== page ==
The frequency of freeze events in subtropical blueberry growing regions in Florida
Freeze events during January and February can result in major crop and economic losses for growers of low-chill, early-ripening cultivars of blueberry (Vaccinium spp.) in Florida. Overhead irrigation for freeze protection is commonly used by growers to protect their crop from freeze events. Freezes are typically categorized as either radiative or advective, each with their own set of risk parameters. The objective of this research was to use historical weather data to provide growers with additional information for their selection of passive and active freeze protection strategies to mitigate risk. Three sites in Florida were chosen as representative of major blueberry growing regions and weather data from 2000-2015 were downloaded from the Florida Automated Weather Network (FAWN) and analyzed. Hourly temperature, wind speed, and relative humidity were used to determine the average of number of days per month with sub-zero temperatures, the average duration of freeze events, and to classify each event as a radiation, advective, or mixed freeze. Radiation freezes were the most common type of freeze event in Alachua County, Florida, whereas Polk County has fewer freeze events including some years without sub-zero temperatures, without a clear prevalent freeze event type. Ultimately, the frequency and severity of freeze events, based on historical data, can be used to further inform grower investments in freeze avoidance and protection.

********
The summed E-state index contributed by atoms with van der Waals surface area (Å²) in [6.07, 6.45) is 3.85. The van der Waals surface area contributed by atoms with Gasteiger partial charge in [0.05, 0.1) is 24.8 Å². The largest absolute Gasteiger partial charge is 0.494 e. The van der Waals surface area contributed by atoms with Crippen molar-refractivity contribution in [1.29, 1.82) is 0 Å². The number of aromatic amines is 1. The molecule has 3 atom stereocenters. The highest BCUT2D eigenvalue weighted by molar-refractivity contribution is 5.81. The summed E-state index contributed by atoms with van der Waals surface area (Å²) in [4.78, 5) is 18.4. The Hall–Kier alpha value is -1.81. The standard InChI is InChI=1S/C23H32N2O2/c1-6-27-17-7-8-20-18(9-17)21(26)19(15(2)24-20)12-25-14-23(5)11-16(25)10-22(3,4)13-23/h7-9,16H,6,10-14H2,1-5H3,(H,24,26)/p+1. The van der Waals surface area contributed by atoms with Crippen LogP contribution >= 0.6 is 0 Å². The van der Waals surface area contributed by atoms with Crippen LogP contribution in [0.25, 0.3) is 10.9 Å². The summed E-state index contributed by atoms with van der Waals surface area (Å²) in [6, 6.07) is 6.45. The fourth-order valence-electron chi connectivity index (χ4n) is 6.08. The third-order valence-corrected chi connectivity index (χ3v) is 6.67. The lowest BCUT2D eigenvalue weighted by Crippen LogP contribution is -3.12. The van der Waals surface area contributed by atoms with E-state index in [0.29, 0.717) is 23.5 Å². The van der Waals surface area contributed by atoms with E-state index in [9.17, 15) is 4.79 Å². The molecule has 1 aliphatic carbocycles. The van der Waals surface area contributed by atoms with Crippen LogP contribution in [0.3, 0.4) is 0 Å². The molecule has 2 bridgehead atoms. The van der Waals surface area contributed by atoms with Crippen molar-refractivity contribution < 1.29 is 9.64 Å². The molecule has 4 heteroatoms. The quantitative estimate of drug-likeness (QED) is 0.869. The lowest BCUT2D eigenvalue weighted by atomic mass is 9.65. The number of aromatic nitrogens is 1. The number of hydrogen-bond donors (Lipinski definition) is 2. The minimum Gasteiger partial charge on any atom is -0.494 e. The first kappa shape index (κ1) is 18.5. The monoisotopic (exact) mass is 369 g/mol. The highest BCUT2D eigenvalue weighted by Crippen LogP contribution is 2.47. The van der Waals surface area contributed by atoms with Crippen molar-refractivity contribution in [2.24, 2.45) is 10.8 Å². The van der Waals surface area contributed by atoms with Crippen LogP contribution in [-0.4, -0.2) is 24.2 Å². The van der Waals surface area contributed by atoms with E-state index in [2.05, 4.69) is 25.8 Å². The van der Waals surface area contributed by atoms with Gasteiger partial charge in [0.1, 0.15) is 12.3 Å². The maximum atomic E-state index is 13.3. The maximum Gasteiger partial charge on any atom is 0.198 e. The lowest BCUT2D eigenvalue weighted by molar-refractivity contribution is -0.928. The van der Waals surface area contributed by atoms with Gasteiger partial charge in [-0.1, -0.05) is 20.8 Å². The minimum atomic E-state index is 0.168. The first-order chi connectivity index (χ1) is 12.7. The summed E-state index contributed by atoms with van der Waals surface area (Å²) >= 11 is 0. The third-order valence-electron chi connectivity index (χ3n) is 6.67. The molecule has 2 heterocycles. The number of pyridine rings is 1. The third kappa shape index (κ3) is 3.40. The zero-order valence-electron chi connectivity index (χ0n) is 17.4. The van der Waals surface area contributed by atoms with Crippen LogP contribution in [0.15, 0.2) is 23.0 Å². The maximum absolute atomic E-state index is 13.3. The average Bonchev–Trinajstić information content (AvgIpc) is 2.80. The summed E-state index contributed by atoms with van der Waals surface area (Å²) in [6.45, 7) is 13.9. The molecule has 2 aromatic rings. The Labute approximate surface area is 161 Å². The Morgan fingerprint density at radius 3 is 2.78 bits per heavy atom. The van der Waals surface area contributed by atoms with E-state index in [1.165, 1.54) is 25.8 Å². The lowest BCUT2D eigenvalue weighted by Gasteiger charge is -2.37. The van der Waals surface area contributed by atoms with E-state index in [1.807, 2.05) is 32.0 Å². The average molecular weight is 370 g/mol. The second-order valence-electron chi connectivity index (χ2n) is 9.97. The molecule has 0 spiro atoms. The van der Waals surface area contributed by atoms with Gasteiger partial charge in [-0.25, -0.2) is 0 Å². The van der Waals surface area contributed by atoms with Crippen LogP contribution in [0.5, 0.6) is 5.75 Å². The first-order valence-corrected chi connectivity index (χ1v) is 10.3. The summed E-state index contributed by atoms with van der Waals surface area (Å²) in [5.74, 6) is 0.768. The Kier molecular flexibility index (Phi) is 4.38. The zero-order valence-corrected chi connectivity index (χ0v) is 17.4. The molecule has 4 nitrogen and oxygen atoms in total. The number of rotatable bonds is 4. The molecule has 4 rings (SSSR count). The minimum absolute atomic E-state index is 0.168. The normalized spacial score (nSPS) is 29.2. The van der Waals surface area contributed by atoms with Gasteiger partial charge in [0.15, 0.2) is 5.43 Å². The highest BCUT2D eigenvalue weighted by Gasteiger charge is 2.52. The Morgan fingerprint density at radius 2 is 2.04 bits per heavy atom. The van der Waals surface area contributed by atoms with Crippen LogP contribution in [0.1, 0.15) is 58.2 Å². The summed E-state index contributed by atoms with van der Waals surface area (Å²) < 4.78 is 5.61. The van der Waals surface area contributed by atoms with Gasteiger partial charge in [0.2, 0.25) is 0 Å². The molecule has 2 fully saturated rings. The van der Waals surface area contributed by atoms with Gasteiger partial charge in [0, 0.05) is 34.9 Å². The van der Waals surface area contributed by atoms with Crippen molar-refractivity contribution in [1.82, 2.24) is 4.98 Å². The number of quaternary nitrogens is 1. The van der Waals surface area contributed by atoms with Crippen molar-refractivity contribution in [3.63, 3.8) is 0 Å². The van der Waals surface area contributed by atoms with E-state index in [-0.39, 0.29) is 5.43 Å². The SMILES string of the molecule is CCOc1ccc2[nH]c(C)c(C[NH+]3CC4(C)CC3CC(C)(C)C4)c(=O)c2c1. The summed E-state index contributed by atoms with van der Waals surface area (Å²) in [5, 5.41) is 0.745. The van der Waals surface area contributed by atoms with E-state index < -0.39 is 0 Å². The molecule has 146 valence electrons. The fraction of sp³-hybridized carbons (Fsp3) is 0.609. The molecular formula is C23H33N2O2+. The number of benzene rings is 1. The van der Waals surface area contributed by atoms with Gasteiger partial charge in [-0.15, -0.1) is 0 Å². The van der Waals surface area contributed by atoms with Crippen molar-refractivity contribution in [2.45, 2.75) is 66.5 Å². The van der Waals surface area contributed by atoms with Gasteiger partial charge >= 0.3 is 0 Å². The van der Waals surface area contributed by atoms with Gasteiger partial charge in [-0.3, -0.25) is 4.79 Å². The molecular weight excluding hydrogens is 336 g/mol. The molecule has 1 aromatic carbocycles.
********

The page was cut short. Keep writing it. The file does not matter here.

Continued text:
Conlan, E.K., Olmstead, M.A. and Olmstead, J.W. (2017). The frequency of freeze events in subtropical blueberry growing regions in Florida. Acta Hortic. 1180, 473-478
low-chill, freeze protection, frost protection, weather, Vaccinium